There are two things. First, we need a much greater level of awareness; I spoke about that in my first Answer. Secondly, we need incentives. Of course the levy will provide more funding that can be made available, and 98% of employers will not have to contribute to that levy at all. There is also the apprenticeship grant for employers, which provides £1,500 to small businesses taking on their first new apprentice aged 16 to 24.

My Lords, I congratulate the Government on the huge amount of work done on apprenticeships, especially the new progress on university apprenticeships. But is my noble friend aware of reports showing that female apprentices earn less than males, are likely to receive less training than males, and are more likely than males to be unemployed at the end of an apprenticeship? While I congratulate the Government on all the work they are doing, could they look at this area and ensure that the gender pay gap and other differences in the wider workplace do not start to play out between men and women in apprenticeships, too?

Apprenticeships are of course subject to the same equality duties as any other employment, and 53% of starts in 2014-15 were female. But my noble friend makes a good point: are females finding it more difficult to finish? That is an interesting contribution to the debate, which I will certainly reflect on.

My Lords, will the Minister tell the House what proportion of black and minority ethnic people, including Gypsies and Travellers, have taken up apprenticeships?

My Lords, 10.6% of those starting an apprenticeship in 2014-15 had a BME background—an increase from 8% in 2009-10. We have set ourselves a target of increasing the proportion by 20% by 2020. I do not know whether those figures include Gypsies, but I will let the noble Baroness know.

My Lords, will the Minister join me in paying tribute to the businessman David Meller and Nadhim Zahawi of the other place, who chair the new Apprenticeship Delivery Board? In the light of the Chancellor’s comments yesterday in the Budget on his commitment to extend further education loans to the over-19s, how many apprentices will benefit from this extension?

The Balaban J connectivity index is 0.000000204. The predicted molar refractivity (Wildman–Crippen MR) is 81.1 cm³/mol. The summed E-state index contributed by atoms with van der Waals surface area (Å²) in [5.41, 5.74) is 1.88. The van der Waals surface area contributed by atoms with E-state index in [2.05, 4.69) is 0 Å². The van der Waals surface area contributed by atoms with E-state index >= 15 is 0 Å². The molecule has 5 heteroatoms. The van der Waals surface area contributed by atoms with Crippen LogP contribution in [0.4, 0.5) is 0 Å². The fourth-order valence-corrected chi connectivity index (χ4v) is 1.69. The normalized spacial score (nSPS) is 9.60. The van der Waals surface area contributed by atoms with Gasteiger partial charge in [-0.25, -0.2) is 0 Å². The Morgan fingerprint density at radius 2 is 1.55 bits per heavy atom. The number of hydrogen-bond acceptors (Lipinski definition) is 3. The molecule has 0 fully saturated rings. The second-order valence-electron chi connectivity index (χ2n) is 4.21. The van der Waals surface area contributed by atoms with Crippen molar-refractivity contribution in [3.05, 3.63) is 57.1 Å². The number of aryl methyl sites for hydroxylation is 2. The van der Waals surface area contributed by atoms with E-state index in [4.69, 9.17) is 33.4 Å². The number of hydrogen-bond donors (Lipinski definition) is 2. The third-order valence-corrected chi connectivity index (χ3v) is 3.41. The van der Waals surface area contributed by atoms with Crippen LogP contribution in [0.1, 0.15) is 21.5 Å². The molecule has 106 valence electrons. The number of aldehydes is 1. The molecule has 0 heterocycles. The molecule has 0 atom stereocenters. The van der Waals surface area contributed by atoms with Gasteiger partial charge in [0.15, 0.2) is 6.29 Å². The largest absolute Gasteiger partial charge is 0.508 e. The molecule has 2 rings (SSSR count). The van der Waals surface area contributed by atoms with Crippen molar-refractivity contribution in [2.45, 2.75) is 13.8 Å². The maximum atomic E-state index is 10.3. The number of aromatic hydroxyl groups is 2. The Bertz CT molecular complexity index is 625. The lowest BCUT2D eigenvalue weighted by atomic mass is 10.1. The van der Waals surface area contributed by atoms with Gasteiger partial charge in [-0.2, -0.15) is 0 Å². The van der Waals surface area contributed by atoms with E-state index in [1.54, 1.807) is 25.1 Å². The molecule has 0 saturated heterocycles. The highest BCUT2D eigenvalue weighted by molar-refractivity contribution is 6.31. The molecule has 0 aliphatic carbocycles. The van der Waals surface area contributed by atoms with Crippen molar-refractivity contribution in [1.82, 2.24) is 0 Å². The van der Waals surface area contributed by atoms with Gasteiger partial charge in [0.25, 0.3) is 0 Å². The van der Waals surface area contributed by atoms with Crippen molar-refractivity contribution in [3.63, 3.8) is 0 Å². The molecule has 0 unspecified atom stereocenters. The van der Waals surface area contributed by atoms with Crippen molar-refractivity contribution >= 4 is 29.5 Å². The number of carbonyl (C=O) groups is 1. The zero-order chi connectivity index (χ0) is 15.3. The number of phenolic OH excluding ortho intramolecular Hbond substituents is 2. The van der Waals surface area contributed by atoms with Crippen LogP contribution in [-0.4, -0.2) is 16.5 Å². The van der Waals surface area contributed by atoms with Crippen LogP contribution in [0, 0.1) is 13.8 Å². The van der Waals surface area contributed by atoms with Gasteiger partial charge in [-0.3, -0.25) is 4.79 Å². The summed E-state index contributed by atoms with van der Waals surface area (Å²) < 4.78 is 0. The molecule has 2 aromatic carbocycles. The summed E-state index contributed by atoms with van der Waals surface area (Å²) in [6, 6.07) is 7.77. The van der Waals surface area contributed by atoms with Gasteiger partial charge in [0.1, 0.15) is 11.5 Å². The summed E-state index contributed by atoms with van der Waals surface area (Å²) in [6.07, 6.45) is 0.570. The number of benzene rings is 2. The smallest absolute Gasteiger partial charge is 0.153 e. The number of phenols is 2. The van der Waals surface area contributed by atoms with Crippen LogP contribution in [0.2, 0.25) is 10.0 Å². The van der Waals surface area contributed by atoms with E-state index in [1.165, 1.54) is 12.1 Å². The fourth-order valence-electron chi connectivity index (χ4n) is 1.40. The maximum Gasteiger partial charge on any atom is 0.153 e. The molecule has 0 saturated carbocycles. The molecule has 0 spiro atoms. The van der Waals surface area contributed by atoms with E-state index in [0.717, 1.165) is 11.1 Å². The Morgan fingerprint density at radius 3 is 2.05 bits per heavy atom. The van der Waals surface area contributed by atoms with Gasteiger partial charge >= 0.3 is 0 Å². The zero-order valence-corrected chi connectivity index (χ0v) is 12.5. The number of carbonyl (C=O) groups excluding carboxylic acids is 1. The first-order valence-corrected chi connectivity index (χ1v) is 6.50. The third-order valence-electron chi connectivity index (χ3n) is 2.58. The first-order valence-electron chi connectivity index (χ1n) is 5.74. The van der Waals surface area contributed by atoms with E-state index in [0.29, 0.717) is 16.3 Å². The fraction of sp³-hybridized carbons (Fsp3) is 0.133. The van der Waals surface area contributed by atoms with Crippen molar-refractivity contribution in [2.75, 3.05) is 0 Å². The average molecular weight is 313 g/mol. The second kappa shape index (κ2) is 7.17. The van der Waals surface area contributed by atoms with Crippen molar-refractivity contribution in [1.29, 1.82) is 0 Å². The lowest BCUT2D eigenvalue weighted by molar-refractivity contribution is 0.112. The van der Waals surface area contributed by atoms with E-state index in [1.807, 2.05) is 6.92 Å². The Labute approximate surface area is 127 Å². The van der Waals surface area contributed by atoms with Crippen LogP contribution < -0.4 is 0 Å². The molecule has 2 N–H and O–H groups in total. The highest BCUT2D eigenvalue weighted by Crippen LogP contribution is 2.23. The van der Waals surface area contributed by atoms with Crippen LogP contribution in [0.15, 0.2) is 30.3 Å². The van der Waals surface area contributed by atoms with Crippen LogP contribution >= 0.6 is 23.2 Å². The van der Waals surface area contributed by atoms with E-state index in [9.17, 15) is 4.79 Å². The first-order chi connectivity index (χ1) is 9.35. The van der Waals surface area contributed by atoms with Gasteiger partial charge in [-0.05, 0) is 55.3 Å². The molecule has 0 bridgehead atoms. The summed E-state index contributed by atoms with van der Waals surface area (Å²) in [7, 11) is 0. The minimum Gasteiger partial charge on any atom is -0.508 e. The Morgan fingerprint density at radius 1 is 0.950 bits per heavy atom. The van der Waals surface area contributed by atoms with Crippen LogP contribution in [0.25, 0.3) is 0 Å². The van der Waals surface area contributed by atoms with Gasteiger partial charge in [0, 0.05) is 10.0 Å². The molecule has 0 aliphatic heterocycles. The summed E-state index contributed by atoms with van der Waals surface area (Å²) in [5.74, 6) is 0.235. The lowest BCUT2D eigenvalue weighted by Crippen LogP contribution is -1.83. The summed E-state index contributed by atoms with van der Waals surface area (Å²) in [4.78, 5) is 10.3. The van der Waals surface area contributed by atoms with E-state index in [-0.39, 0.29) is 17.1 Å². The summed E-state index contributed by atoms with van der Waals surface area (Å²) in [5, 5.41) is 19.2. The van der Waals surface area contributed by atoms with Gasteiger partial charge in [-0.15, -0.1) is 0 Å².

To quote my noble friend’s response to a previous question, my briefing does not cover the answer to that question. The Chancellor made it clear that we are giving levy employers a 10% top-up to their monthly levy contributions—but I shall write to my noble friend about the education side.

My Lords, 96% of apprenticeships are restricted to levels 2 and 3; I am sure we would all like to see that extended. There is also a problem about age, as in recent years most apprenticeships have gone to those aged over 24, although the target age is much younger. Will the Minister also comment on how apprenticeship completions are going? According to the latest figures, they are down from 76% in 2010-11 to 68% in 2013-14—something that must be reversed.

The noble Lord is right to be concerned about the decline in completion rates. What seems to be happening is that as we are raising standards, requiring the apprenticeship to last for a year and generally toughening up, completion rates are falling. We will publish an operating model in April and information on funding rates in June. In that work, and in the quality work that we are doing, we need to take into account the essential importance of ensuring that youngsters are able to end their apprenticeships as well as begin them.